Bright Lights Film Journal

UCLA Archive revisits “Cotton Comes to Harlem” and “Shaft”

L-R: Christopher St. John, Joel Freeman, Judy Pace

The UCLA Film & Television Archive’s current series on black cinema of the 1970s has featured guest appearances by a number of actors and other people associated with films on the marquee. Last Friday (October 15), in between a double-bill of Ossie Davis’ COTTON COMES TO HARLEM (1970) and Gordon Parks’ SHAFT (1971), a Q-and-A session was held with COTTON star Judy Pace and two personalities from SHAFT: producer Joel Freeman and co-star Christopher St. John (who played Ben Buford, friend of John Shaft).

What follows is a brief excerpt from the conversation. For full details on the UCLA film series and future screenings, visit the UCLA Film & Television Archive.

Christopher St. John: I remember I went to a building on Fifth Avenue. Gordon Parks and a few other people were there. My agent had told me, “You’re going to audition for the part of Shaft.” I said, “Oh! I’m going to star in a movie!”

I walked in and he said, “Chris, nice to meet you. This is the part I want you to read for.” I said, “This is not the part of Shaft! My agent sent me here to read for the part of Shaft!” And I walked out of the room, walked out of the office, left the building, walked down Fifth Avenue, and went home.

L-R: Christopher St. John, Joel Freeman.

I went home and I thought to myself, “Man, what the heck did you do?” I sat there thinking, “How could you do that?” That night, Gordon Parks called me at home and said, “Chris, come back in tomorrow and see us again.” I said OK, and came in the next day and he gave me the script and said, “You’ve got the part.” That’s how it happened. I was so surprised.

I enjoyed so very much working on that movie and what it aspired to be, and what it became. I have long since understood how important that movie was to the black film industry, and to the industry itself.

Joel Freeman: It was not blaxploitation. Shaft was a hero in his own right. That was the image. Fortunately the picture was in both troughs, black and white, and it was received unbelievably well.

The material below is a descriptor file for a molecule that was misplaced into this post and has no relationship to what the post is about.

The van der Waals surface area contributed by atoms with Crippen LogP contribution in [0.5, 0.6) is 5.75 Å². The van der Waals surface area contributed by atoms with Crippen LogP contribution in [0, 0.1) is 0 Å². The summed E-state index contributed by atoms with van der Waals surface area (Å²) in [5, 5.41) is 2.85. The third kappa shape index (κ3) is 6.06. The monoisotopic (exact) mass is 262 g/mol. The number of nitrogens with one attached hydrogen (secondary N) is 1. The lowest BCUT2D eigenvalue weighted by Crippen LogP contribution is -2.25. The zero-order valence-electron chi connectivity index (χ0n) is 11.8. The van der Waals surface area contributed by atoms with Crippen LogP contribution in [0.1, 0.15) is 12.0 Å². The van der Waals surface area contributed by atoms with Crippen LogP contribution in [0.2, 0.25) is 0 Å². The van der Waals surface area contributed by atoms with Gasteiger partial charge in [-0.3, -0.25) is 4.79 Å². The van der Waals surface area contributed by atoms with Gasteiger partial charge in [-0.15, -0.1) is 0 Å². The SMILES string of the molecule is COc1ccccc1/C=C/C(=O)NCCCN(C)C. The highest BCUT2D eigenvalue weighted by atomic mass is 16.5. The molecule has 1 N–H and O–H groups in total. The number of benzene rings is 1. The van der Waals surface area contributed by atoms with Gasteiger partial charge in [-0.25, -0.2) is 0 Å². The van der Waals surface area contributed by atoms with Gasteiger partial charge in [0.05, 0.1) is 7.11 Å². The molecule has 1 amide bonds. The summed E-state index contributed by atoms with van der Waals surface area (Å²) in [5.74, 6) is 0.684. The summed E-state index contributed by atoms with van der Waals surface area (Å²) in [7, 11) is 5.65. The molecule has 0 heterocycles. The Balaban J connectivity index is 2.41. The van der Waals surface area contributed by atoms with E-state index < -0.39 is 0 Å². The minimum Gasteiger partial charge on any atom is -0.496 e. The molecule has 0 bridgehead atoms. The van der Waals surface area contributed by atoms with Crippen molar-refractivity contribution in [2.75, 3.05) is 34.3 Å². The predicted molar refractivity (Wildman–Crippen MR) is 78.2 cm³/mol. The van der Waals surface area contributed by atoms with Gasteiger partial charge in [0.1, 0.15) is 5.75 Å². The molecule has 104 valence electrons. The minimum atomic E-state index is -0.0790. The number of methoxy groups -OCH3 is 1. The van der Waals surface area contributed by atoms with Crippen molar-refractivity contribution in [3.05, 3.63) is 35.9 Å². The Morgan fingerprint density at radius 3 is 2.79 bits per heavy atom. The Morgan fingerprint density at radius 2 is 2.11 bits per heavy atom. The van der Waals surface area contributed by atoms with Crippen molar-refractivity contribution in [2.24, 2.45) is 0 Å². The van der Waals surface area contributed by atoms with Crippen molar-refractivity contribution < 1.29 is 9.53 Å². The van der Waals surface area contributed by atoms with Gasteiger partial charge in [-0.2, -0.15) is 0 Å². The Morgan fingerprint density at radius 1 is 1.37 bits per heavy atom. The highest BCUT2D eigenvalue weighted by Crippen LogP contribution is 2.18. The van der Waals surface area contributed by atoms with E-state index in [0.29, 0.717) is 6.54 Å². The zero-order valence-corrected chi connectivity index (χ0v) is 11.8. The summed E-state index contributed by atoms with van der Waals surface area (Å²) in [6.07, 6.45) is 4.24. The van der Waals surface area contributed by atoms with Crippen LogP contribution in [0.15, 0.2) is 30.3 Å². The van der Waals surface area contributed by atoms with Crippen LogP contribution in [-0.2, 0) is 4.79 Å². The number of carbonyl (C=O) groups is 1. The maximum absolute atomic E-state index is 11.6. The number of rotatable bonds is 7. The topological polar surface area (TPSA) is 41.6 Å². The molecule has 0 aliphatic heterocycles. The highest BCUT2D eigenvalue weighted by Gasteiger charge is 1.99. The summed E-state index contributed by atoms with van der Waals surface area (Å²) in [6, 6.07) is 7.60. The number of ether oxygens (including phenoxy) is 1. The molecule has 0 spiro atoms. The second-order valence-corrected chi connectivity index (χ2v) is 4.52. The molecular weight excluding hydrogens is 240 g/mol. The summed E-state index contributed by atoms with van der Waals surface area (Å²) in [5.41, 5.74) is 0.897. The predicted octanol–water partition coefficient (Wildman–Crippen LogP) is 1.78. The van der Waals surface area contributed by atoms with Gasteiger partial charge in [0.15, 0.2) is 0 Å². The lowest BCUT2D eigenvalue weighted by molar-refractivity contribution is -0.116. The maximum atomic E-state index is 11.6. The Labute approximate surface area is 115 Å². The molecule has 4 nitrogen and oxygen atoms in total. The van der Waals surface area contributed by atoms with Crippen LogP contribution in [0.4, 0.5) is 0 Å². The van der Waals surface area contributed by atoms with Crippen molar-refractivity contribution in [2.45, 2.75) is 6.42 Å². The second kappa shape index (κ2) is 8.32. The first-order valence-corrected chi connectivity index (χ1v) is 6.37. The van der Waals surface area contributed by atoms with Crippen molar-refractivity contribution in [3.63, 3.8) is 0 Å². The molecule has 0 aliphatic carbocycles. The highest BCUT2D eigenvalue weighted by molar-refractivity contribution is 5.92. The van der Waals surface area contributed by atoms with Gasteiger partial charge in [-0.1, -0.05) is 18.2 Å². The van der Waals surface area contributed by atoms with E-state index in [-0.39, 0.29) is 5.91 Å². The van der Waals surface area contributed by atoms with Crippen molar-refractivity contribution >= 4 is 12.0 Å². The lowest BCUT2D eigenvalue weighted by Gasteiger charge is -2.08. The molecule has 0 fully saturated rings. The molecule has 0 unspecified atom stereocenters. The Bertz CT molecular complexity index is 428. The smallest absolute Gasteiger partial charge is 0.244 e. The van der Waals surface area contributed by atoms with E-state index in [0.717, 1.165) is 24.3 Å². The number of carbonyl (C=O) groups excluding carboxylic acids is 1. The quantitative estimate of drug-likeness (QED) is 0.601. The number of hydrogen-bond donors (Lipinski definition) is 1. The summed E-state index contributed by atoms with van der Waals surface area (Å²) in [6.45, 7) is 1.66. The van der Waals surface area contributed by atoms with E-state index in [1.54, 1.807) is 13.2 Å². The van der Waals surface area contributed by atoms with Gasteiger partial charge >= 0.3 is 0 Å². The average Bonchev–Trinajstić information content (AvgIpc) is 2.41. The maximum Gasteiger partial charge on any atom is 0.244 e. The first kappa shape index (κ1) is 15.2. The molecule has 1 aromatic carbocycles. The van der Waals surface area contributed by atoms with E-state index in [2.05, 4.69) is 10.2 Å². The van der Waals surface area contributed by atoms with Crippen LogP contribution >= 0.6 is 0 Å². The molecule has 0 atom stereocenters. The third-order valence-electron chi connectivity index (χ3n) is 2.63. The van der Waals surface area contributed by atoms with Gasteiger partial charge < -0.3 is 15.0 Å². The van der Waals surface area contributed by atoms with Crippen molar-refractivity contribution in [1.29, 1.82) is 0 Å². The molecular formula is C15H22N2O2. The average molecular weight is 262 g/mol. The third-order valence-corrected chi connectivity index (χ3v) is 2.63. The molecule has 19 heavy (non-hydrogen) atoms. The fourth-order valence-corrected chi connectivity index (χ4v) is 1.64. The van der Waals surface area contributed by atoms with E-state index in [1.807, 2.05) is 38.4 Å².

Richard Roundtree was in a small company of THE GREAT WHITE HOPE in Philadelphia. He came in one day on a cattle call and we made a test filming over my back, I played a role. And he did very well.

Judy Pace: You know that term, black exploitation, I thought it was a very ugly term and I don’t know why everyone latched onto that term so quickly. I think it had such a derogatory kind of message in it, because it was show business and the films that were being made were being made perhaps in the manner of perhaps B-movies, but it is show business and most of show business is exploitive, so I never understood that term. But one of the things about COTTON COMES TO HARLEM – as I said, I had never seen it – but I was very proud of what it did and how it opened up a whole new box office. It was the first film within that whole genre, and the first film shot completely in Harlem with an all black cast. And it was the first all-black that ever made the top 20 grossing films for that year and it set the stage for the others to follow. Everyone said, “Oh, this can make money!” … I’m really happy to have been a part of that first genre [film] within that group of genre films that came out, with SHAFT following and many of the others, but I hated that tag, black exploitation, I really really did. I wish we could lose it.

Christopher St. John: I made a movie the following year (TOP OF THE HEAP, 1972) that somehow got tagged with the same thing, blaxploitaiton. It wasn’t that at all; I never thought of it that way at all. But they kind of put it in that category, and I think that word and categorizing the films in that way actually hurt films. A lot of good films were made that had nothing to do with blaxploitation.

Judy Pace: I kind of disagree. I felt it was an ugly hook, but it was a hook. I felt that it showed Hollywood money could be made with very talented African American persons. And in Hollywood they always like a hook on whatever the group of films are, like romantic comedy, whatever the hell that is, or action films. So this was another group and I think by having that hook, which I don’t like, I think helped push it along. It was different, it was exciting. I think people had become bored and Hollywood was in a slump at the time these films came along. And it brought money. If it hadn’t brought money there wouldn’t have been any more films. So I thought it was an exciting time. I was sorry to see it leave and go away. But I think it also set the stage for the films that came along later with Spike lee and other persons… The fact that we have African American male movie stars and actually have more than one. There was a time we could have only one – what was his name, Sidney Poitier?